I might have been a bit unfair in my previous post about the lack of new murals in my area. In fact, there are some fantastic wall paintings, if you know where to look. In this case, it would be high above the busy bustle of Avenida Revolución, right around where it intersects with Avenida José Martí in the neighborhood of Tacubaya, not even too far from where I live. Up there, on the wall of an apartment building is this sizeable mural. The fact that it’s in a bit of an awkward position to see it from the street is made up by its enormous size.
Since the only decent shot I got was from this weird angle, let me zoom in to take a closer look at the two images on the side. The abstract geometric shapes in the middle picture can also be appreciated from afar.
The painting on the right side shows a head of some sorts. My first impression was that of a clown (an evil clown, though it may be redundant to point out this characteristic). A closer look at its mouth could actually reveal certain feline features, reminding me of the depictions of jaguar-like faces in pre-columbian art. This doesn’t make the picture any less scary, but at least I know that it’s something formidable and powerful, a thing you can’t say about clowns.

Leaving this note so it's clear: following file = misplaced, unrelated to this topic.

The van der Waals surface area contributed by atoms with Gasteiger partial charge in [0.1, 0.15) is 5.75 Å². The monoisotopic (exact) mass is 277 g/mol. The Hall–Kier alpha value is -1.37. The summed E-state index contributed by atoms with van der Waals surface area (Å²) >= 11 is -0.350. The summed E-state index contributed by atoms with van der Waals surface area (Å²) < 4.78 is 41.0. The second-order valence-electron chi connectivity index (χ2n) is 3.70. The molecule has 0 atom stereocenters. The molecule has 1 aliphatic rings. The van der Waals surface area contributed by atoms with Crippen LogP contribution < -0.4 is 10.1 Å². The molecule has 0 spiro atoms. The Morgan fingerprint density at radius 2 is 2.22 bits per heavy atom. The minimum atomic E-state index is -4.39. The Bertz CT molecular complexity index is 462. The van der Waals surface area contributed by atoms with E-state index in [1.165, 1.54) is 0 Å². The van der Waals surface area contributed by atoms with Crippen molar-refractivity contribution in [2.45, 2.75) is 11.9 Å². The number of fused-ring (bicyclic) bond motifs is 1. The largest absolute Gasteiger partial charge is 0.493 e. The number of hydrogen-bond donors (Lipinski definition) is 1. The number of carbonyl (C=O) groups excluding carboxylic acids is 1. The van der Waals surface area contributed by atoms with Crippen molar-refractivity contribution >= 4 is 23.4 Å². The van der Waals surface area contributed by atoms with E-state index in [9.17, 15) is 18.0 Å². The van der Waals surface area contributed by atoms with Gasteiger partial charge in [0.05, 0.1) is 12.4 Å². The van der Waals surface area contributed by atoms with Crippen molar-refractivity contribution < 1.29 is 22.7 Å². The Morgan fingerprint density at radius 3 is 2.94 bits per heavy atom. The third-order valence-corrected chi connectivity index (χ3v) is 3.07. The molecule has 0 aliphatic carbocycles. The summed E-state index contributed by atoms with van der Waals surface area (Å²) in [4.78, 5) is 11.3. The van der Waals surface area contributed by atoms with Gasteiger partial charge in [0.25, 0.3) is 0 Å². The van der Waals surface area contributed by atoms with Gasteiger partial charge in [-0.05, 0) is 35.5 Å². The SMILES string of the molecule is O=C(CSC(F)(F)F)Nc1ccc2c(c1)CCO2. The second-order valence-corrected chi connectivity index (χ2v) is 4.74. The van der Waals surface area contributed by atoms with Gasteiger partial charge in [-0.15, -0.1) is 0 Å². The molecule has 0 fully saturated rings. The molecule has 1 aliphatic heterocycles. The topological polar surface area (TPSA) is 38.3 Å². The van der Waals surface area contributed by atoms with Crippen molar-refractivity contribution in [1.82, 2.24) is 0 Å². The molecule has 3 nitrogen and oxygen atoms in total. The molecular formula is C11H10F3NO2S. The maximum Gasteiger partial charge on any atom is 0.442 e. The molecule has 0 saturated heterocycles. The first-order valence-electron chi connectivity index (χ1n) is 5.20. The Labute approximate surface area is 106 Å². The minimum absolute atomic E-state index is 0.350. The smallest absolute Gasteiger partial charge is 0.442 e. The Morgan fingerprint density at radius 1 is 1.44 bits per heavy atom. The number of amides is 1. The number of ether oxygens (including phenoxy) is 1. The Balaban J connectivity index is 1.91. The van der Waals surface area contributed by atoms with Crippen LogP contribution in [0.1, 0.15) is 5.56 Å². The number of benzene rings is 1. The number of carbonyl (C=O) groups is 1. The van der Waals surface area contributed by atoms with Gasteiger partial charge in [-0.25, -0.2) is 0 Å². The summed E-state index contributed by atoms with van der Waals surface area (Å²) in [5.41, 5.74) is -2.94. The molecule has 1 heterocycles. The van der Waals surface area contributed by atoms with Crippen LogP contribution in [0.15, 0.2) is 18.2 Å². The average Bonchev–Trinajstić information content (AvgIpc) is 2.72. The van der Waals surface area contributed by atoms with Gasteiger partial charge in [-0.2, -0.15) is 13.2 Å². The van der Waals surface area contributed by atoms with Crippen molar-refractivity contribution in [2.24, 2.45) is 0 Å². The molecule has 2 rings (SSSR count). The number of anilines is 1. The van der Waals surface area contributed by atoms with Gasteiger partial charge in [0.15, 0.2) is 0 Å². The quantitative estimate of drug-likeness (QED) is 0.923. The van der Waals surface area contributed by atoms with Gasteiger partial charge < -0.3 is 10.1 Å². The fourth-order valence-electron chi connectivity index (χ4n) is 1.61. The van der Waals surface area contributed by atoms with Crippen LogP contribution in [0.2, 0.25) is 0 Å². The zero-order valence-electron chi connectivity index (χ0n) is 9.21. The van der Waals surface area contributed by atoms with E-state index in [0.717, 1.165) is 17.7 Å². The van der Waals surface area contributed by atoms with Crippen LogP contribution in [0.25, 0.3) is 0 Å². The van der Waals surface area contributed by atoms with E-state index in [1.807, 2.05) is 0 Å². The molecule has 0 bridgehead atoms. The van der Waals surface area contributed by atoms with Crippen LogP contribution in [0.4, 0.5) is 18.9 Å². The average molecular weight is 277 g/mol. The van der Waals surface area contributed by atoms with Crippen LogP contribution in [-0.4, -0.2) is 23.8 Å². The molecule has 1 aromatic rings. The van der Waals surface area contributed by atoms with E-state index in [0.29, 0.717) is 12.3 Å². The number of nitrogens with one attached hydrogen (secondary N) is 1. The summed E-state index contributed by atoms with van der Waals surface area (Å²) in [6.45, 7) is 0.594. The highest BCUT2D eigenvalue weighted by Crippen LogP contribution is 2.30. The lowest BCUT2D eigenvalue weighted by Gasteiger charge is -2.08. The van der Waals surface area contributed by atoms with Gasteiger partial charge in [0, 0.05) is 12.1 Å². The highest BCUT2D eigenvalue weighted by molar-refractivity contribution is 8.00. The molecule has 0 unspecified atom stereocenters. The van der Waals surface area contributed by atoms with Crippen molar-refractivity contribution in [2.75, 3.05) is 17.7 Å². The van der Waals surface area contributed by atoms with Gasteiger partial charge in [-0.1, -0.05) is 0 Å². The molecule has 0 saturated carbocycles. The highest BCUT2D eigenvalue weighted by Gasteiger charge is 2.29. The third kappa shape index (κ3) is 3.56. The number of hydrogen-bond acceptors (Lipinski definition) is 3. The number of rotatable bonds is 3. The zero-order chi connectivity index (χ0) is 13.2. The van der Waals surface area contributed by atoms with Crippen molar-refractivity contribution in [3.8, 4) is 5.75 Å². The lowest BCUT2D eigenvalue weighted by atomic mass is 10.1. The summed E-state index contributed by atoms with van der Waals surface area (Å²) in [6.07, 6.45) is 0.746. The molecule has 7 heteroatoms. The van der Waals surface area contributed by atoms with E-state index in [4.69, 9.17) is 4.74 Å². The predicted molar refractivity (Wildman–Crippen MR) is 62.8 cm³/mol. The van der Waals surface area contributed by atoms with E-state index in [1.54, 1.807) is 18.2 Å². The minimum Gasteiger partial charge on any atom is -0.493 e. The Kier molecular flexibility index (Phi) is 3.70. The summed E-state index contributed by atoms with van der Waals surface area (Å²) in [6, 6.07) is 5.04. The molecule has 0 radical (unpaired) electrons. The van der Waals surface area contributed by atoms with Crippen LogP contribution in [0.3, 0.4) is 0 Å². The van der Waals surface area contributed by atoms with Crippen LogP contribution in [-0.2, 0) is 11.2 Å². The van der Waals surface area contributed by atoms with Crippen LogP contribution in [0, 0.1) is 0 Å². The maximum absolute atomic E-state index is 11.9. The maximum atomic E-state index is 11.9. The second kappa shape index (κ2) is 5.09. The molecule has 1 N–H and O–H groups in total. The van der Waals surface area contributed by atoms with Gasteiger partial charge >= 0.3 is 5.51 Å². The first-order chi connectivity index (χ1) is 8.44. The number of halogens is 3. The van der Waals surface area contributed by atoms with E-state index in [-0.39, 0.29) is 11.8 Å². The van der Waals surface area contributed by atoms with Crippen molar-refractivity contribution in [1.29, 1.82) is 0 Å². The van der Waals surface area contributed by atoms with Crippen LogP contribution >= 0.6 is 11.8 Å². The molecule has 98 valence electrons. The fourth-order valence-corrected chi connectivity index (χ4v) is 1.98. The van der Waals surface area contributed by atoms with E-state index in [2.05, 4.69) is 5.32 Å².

The mural on the right side is without a doubt the most impressive one. It depicts a human face, once again pre-columbian looking, wearing the feathered headdress with a bird’s face. Above the image we can see a third face. This one is the hardest one to describe, most likely a spirit entity, once again cat-like. To me it brings to mind the iconic Totoro characters from the famous Miyazaki movie. I’m not sure if that was the artist’s intention, but the surrounding circular images, especially the one with the smiley-looking face, suggest that he may have been inspired by other modern-day imagery. In any case, he combined them quite well with the traditional Mexican style.
Looking at the lettering on the side of the mural, I managed to make out the artist’s name. A quick search on the word led me to the page of Jorge Tellaeche, who apparently has painted many other interesting murals. Some of these I may actually know where they are. If I come across them, I’ll make sure to post about later.
If you liked this, check out my developing series on Mexican murals:
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